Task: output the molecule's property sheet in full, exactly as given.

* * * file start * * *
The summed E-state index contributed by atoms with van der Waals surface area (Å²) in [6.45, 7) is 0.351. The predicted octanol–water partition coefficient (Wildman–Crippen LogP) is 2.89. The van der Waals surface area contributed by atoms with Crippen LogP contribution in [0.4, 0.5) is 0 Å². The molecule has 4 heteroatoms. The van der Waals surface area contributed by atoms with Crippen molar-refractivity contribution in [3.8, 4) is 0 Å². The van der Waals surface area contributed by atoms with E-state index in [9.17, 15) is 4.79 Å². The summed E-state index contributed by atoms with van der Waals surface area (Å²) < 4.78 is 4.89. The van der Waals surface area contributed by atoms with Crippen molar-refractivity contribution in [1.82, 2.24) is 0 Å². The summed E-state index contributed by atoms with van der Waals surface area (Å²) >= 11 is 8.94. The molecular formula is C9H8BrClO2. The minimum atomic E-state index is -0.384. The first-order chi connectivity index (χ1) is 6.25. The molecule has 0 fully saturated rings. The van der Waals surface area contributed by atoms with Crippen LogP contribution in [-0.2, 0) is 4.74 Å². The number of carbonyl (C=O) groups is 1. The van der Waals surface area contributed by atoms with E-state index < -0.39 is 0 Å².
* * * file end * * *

The summed E-state index contributed by atoms with van der Waals surface area (Å²) in [6.45, 7) is 0.351. The predicted octanol–water partition coefficient (Wildman–Crippen LogP) is 2.89. The van der Waals surface area contributed by atoms with Crippen LogP contribution in [0.4, 0.5) is 0 Å². The molecule has 4 heteroatoms. The van der Waals surface area contributed by atoms with Crippen molar-refractivity contribution in [3.8, 4) is 0 Å². The van der Waals surface area contributed by atoms with E-state index in [9.17, 15) is 4.79 Å². The summed E-state index contributed by atoms with van der Waals surface area (Å²) < 4.78 is 4.89. The van der Waals surface area contributed by atoms with Crippen molar-refractivity contribution in [1.82, 2.24) is 0 Å². The summed E-state index contributed by atoms with van der Waals surface area (Å²) >= 11 is 8.94. The molecular formula is C9H8BrClO2. The minimum atomic E-state index is -0.384. The first-order chi connectivity index (χ1) is 6.25. The molecule has 0 fully saturated rings. The van der Waals surface area contributed by atoms with Crippen LogP contribution in [-0.2, 0) is 4.74 Å². The number of carbonyl (C=O) groups is 1. The van der Waals surface area contributed by atoms with E-state index < -0.39 is 0 Å².